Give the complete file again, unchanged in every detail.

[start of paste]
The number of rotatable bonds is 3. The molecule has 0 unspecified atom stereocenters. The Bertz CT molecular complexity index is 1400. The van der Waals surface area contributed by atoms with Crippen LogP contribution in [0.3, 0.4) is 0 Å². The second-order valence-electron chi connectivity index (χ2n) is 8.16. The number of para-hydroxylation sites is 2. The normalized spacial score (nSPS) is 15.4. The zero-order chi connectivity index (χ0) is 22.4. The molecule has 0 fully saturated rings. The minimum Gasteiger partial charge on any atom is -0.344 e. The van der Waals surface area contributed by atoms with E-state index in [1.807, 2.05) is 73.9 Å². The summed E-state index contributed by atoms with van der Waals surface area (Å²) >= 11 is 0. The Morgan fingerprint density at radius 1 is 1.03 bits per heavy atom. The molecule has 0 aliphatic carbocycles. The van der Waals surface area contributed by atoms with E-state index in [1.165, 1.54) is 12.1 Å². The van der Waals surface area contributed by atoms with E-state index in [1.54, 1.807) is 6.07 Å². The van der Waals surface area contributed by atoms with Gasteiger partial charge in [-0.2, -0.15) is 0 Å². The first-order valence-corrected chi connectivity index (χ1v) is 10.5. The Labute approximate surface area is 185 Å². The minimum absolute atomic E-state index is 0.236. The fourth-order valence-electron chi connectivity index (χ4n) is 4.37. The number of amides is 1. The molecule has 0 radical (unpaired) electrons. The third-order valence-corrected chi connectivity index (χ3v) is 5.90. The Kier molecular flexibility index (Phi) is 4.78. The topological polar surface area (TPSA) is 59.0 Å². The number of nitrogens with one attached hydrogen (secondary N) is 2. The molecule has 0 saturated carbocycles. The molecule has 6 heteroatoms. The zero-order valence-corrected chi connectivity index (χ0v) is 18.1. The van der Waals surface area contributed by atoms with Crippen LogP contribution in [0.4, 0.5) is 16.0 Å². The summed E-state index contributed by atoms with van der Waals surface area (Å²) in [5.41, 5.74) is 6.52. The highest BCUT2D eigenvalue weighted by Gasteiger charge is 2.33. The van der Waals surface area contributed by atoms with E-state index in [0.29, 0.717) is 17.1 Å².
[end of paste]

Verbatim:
The number of rotatable bonds is 3. The molecule has 0 unspecified atom stereocenters. The Bertz CT molecular complexity index is 1400. The van der Waals surface area contributed by atoms with Crippen LogP contribution in [0.3, 0.4) is 0 Å². The second-order valence-electron chi connectivity index (χ2n) is 8.16. The number of para-hydroxylation sites is 2. The normalized spacial score (nSPS) is 15.4. The zero-order chi connectivity index (χ0) is 22.4. The molecule has 0 fully saturated rings. The minimum Gasteiger partial charge on any atom is -0.344 e. The van der Waals surface area contributed by atoms with E-state index in [1.807, 2.05) is 73.9 Å². The summed E-state index contributed by atoms with van der Waals surface area (Å²) >= 11 is 0. The Morgan fingerprint density at radius 1 is 1.03 bits per heavy atom. The molecule has 0 aliphatic carbocycles. The van der Waals surface area contributed by atoms with E-state index in [1.165, 1.54) is 12.1 Å². The van der Waals surface area contributed by atoms with E-state index in [1.54, 1.807) is 6.07 Å². The van der Waals surface area contributed by atoms with Gasteiger partial charge in [-0.2, -0.15) is 0 Å². The first-order valence-corrected chi connectivity index (χ1v) is 10.5. The Labute approximate surface area is 185 Å². The minimum absolute atomic E-state index is 0.236. The fourth-order valence-electron chi connectivity index (χ4n) is 4.37. The number of amides is 1. The molecule has 0 radical (unpaired) electrons. The third-order valence-corrected chi connectivity index (χ3v) is 5.90. The Kier molecular flexibility index (Phi) is 4.78. The topological polar surface area (TPSA) is 59.0 Å². The number of nitrogens with one attached hydrogen (secondary N) is 2. The molecule has 0 saturated carbocycles. The molecule has 6 heteroatoms. The zero-order valence-corrected chi connectivity index (χ0v) is 18.1. The van der Waals surface area contributed by atoms with Crippen LogP contribution in [0.4, 0.5) is 16.0 Å². The summed E-state index contributed by atoms with van der Waals surface area (Å²) in [5.41, 5.74) is 6.52. The highest BCUT2D eigenvalue weighted by Gasteiger charge is 2.33. The van der Waals surface area contributed by atoms with E-state index in [0.29, 0.717) is 17.1 Å².